Cereals and oatmeal are, generally, not recommended for CKD patients since they are rich in sugar, added phosphate and potassium. However, you can find low sugar and sodium alternatives. You can read our blog to learn more about cereals for CKD. 


People who go through dialysis are often told to limit their fluid intake to prevent dialysis machines from extracting too little or too much fluid from the bloodstream. You can help your kidneys by watching your fluid intake, even though you are most likely not on dialysis yet. 

American breakfast ideals include milk, juice, and coffee for drinks. Consider the following:


Milk is a versatile drink that can be consumed alone or mixed with cereals or smoothies. Although it is a popular drink for many, people with (CKD) have to limit their dairy intake, including milk in their renal diet. As kidney function declines, it becomes harder to remove the excess minerals such as potassium and phosphorus found in milk. You can consume dairy milk alternatives such as oat, almond, and soy to manage the phosphorus and potassium levels in your body.  Most renal dietitians encourage CKD patients to restrict their cow’s milk intake due to its high phosphorus and potassium content.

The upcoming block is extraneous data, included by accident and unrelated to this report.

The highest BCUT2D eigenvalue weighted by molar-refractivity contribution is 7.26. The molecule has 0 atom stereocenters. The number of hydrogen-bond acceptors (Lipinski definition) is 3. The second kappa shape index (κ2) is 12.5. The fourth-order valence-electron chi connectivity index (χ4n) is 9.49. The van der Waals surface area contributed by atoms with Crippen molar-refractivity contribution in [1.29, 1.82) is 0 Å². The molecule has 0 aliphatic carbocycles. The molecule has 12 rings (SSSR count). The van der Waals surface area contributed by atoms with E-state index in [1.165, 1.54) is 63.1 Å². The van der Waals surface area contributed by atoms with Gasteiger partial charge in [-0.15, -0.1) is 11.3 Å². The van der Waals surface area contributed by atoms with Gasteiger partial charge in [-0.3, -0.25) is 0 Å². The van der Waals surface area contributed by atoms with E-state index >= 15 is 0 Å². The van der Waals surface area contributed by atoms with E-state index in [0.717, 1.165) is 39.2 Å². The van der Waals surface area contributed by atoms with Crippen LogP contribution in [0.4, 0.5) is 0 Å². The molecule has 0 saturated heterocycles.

plant-based milk


Most juicing recipes are loaded with potassium and sugar content. Fruits and vegetable juices are more concentrated in natural sugar than natural fruits and vegetables. If you have blood sugar issues, you must watch your fruit and vegetable juices consumption. Canned vegetable juices are typically loaded with sodium. It is best to discuss juicing with your healthcare provider if you have declining kidney functions.

fruit juices


Coffee is an acceptable beverage for people with CKD. It comes with a caveat though. You need to watch the additives and amount of coffee you drink daily to monitor your potassium and sugar consumption. Drinking more than 3 cups of coffee and adding creamers could jack up your potassium levels. 

black coffee in a cup

The Verdict

Coffee is a reasonable beverage for CKD patients while drinking juices and milk comes with a warning. Be wary of vegetable and fruit juices since they can be loaded with phosphate and sodium. You can go for dairy-free milk alternatives such as plant-based milk to manage your phosphorus and sodium intake. 

Fruits and Vegetables

Vegetables and fruits are the primary sources of potassium in the human diet. Ideally, fruits and vegetables are good for the body because they are rich in fiber, anti-oxidants and micronutrients. However, some are not good for those who need a kidney-friendly diet since they are loaded with nutrients that can spike up your sodium, phosphorus, potassium and protein in your blood system.